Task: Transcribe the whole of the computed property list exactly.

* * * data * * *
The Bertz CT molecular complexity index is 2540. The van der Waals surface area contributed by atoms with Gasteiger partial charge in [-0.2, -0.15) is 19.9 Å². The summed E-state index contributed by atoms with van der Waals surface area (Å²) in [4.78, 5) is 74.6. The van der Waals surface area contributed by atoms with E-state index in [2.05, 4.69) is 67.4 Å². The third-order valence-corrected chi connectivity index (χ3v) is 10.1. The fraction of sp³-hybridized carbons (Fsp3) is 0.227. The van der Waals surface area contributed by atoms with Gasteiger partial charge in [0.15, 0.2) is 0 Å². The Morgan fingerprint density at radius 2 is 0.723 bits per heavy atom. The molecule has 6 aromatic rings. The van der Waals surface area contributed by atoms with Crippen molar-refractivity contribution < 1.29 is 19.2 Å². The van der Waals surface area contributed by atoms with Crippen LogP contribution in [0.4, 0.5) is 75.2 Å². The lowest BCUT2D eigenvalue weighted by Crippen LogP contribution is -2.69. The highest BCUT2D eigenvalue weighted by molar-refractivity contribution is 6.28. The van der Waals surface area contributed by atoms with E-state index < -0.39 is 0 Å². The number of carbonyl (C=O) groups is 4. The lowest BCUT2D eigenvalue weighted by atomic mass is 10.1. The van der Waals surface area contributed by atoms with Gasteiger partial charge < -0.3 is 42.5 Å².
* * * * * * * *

The Bertz CT molecular complexity index is 2540. The van der Waals surface area contributed by atoms with Gasteiger partial charge in [-0.2, -0.15) is 19.9 Å². The summed E-state index contributed by atoms with van der Waals surface area (Å²) in [4.78, 5) is 74.6. The van der Waals surface area contributed by atoms with E-state index in [2.05, 4.69) is 67.4 Å². The third-order valence-corrected chi connectivity index (χ3v) is 10.1. The fraction of sp³-hybridized carbons (Fsp3) is 0.227. The van der Waals surface area contributed by atoms with Gasteiger partial charge in [0.15, 0.2) is 0 Å². The Morgan fingerprint density at radius 2 is 0.723 bits per heavy atom. The molecule has 6 aromatic rings. The van der Waals surface area contributed by atoms with Crippen molar-refractivity contribution < 1.29 is 19.2 Å². The van der Waals surface area contributed by atoms with Crippen LogP contribution in [0.4, 0.5) is 75.2 Å². The lowest BCUT2D eigenvalue weighted by Crippen LogP contribution is -2.69. The highest BCUT2D eigenvalue weighted by molar-refractivity contribution is 6.28. The van der Waals surface area contributed by atoms with E-state index < -0.39 is 0 Å². The number of carbonyl (C=O) groups is 4. The lowest BCUT2D eigenvalue weighted by atomic mass is 10.1. The van der Waals surface area contributed by atoms with Gasteiger partial charge < -0.3 is 42.5 Å².